Developing my prior work involving way finding (see Venice Junctions), I began to look at how people occupy space. I ended up following an urbanistic theme which looks at the subtle details which define spaces. I noticed that Stanmer village in the centre of Stanmer park offers an outdated view of the way in which we should settle. Subsequently, I looked to introduce a new settlement in opposition to the existing, instilling new modern ideals and introducing the latest infrastructure.
Whilst in Prague I had made recordings from the viewing platform of the Astronomical Clock. These films showed the public gathering on the square below, waiting for the clock to chime, dispersing after the event and otherwise occupying space. I analyzed this footage and produced drawings in response (see fig. 1 & 2). The most influential aspect of these observations were noticing that the curb (see fig. 2) significantly defined the space it occupied. People used this slight step to sit, subsequently creating two separated routes. The noticing of this detail lead me on a search for similar features, a pursuit which I started to catalogue (see fig. 3)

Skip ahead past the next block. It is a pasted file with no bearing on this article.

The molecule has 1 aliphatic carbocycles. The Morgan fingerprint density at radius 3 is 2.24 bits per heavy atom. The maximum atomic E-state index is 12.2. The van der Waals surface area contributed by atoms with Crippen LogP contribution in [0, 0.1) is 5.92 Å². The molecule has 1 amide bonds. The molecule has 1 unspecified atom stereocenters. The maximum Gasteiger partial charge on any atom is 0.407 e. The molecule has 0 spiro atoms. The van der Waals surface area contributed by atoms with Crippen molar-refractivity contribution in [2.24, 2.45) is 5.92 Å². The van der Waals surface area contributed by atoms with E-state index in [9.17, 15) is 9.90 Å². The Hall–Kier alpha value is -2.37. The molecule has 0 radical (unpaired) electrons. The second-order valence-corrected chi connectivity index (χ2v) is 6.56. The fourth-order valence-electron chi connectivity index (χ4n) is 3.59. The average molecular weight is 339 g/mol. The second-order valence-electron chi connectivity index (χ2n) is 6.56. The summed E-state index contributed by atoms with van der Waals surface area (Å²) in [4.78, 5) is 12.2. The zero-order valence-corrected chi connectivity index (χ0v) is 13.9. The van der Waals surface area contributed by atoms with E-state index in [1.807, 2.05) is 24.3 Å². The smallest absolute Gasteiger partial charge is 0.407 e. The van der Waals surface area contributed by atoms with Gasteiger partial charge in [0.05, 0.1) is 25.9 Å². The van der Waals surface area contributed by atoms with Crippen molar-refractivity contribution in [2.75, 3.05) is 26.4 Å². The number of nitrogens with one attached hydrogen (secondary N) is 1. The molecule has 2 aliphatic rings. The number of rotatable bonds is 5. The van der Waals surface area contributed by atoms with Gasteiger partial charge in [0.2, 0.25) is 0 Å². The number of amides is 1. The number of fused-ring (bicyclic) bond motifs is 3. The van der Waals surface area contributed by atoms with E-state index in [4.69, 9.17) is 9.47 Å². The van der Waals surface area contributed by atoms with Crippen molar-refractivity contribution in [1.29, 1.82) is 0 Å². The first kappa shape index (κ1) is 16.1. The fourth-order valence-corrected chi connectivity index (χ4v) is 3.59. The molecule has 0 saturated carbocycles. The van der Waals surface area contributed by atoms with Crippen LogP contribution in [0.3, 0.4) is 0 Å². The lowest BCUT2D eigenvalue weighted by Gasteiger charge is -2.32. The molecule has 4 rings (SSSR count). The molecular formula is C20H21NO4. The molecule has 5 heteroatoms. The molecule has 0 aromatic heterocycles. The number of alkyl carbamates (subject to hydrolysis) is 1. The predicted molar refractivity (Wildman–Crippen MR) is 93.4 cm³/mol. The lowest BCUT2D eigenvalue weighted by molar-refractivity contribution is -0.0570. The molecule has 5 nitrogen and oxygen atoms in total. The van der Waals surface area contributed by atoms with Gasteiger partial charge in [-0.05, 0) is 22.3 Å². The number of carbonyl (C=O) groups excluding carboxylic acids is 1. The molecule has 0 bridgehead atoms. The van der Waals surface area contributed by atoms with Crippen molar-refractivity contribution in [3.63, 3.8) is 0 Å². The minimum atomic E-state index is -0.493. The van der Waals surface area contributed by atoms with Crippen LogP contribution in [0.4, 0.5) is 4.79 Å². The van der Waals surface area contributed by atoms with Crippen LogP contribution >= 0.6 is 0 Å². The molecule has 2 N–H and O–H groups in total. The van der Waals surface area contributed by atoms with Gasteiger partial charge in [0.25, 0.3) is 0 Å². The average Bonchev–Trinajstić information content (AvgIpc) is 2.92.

Having developed a series of these details which help to define space I moved my project to the specified site. I studied the gatehouses which you first meet upon entering Stanmer Park and then took a journey through the park collecting information and documenting more of these details (see fig. 4 & 5). These investigations into the site helped me to develop the program for my intervention. The journey I had taken had brought me from the gatehouse through Stanmer Village to the North-Western most point of the park. I wanted to create a new settlement at this point, with a new set of gatehouses it would be orientated in opposition to that of the existing settlement. Using high speed internet in this rural environment to attract settlers I designed a master plan for the site. This plan included a large presentation auditorium, arcade of shops, pub, restaurant, hostel, small lecture theatre (see fig. 6) and private study space (see fig. 7, 8 & 9).